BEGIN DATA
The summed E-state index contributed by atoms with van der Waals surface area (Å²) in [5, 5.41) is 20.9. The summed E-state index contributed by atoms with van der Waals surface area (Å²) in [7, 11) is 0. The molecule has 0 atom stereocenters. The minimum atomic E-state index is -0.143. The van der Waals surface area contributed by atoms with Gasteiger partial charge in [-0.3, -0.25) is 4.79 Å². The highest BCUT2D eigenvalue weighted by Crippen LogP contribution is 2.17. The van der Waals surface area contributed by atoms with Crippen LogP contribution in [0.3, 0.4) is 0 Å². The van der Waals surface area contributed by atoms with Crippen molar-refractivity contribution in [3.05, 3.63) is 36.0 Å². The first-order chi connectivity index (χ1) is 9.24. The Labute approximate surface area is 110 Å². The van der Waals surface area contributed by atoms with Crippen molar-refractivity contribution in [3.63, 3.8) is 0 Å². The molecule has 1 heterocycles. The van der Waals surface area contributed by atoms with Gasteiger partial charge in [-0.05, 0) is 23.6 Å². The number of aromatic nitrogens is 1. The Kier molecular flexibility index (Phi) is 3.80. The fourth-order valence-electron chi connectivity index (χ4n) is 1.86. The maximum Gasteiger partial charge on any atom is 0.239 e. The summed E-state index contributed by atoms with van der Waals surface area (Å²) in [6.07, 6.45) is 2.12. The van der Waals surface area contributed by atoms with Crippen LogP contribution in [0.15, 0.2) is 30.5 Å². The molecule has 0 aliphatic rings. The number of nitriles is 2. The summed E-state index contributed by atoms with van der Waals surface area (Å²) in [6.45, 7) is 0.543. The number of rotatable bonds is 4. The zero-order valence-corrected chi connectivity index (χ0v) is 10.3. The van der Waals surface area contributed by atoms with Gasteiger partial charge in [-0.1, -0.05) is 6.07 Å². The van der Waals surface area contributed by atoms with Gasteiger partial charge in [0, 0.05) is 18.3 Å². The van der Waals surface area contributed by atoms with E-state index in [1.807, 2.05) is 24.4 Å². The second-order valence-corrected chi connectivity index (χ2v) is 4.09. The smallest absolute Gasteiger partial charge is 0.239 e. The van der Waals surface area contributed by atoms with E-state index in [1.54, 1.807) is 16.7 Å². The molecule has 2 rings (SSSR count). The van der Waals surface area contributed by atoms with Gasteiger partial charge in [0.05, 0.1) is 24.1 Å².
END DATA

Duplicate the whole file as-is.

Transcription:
The summed E-state index contributed by atoms with van der Waals surface area (Å²) in [5, 5.41) is 20.9. The summed E-state index contributed by atoms with van der Waals surface area (Å²) in [7, 11) is 0. The molecule has 0 atom stereocenters. The minimum atomic E-state index is -0.143. The van der Waals surface area contributed by atoms with Gasteiger partial charge in [-0.3, -0.25) is 4.79 Å². The highest BCUT2D eigenvalue weighted by Crippen LogP contribution is 2.17. The van der Waals surface area contributed by atoms with Crippen LogP contribution in [0.3, 0.4) is 0 Å². The van der Waals surface area contributed by atoms with Crippen molar-refractivity contribution in [3.05, 3.63) is 36.0 Å². The first-order chi connectivity index (χ1) is 9.24. The Labute approximate surface area is 110 Å². The van der Waals surface area contributed by atoms with Crippen molar-refractivity contribution in [3.63, 3.8) is 0 Å². The molecule has 1 heterocycles. The van der Waals surface area contributed by atoms with Gasteiger partial charge in [-0.05, 0) is 23.6 Å². The number of aromatic nitrogens is 1. The Kier molecular flexibility index (Phi) is 3.80. The fourth-order valence-electron chi connectivity index (χ4n) is 1.86. The maximum Gasteiger partial charge on any atom is 0.239 e. The summed E-state index contributed by atoms with van der Waals surface area (Å²) in [6.07, 6.45) is 2.12. The van der Waals surface area contributed by atoms with Crippen LogP contribution in [0.15, 0.2) is 30.5 Å². The molecule has 0 aliphatic rings. The number of nitriles is 2. The summed E-state index contributed by atoms with van der Waals surface area (Å²) in [6.45, 7) is 0.543. The number of rotatable bonds is 4. The zero-order valence-corrected chi connectivity index (χ0v) is 10.3. The van der Waals surface area contributed by atoms with Gasteiger partial charge in [-0.1, -0.05) is 6.07 Å². The van der Waals surface area contributed by atoms with Gasteiger partial charge in [0, 0.05) is 18.3 Å². The van der Waals surface area contributed by atoms with E-state index in [1.807, 2.05) is 24.4 Å². The second-order valence-corrected chi connectivity index (χ2v) is 4.09. The smallest absolute Gasteiger partial charge is 0.239 e. The van der Waals surface area contributed by atoms with E-state index in [1.54, 1.807) is 16.7 Å². The molecule has 2 rings (SSSR count). The van der Waals surface area contributed by atoms with Gasteiger partial charge in [0.05, 0.1) is 24.1 Å².